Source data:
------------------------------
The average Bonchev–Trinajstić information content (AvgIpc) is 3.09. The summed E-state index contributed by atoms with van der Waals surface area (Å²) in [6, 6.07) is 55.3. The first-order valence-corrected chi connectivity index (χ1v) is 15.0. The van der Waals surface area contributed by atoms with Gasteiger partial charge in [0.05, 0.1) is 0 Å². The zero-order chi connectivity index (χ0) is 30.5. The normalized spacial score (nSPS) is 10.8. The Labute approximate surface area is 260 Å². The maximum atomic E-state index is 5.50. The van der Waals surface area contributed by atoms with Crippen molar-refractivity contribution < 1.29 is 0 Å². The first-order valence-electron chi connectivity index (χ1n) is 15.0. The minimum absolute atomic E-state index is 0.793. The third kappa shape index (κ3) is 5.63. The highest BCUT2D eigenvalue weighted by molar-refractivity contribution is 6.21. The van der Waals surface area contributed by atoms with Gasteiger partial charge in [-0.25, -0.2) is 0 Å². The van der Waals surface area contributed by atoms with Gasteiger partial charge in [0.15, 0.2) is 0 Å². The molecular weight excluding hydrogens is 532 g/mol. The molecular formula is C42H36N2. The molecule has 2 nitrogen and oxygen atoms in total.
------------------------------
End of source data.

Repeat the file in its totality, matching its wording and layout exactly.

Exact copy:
The average Bonchev–Trinajstić information content (AvgIpc) is 3.09. The summed E-state index contributed by atoms with van der Waals surface area (Å²) in [6, 6.07) is 55.3. The first-order valence-corrected chi connectivity index (χ1v) is 15.0. The van der Waals surface area contributed by atoms with Gasteiger partial charge in [0.05, 0.1) is 0 Å². The zero-order chi connectivity index (χ0) is 30.5. The normalized spacial score (nSPS) is 10.8. The Labute approximate surface area is 260 Å². The maximum atomic E-state index is 5.50. The van der Waals surface area contributed by atoms with Crippen molar-refractivity contribution < 1.29 is 0 Å². The first-order valence-electron chi connectivity index (χ1n) is 15.0. The minimum absolute atomic E-state index is 0.793. The third kappa shape index (κ3) is 5.63. The highest BCUT2D eigenvalue weighted by molar-refractivity contribution is 6.21. The van der Waals surface area contributed by atoms with Gasteiger partial charge in [-0.25, -0.2) is 0 Å². The van der Waals surface area contributed by atoms with Gasteiger partial charge in [0.15, 0.2) is 0 Å². The molecular weight excluding hydrogens is 532 g/mol. The molecular formula is C42H36N2. The molecule has 2 nitrogen and oxygen atoms in total.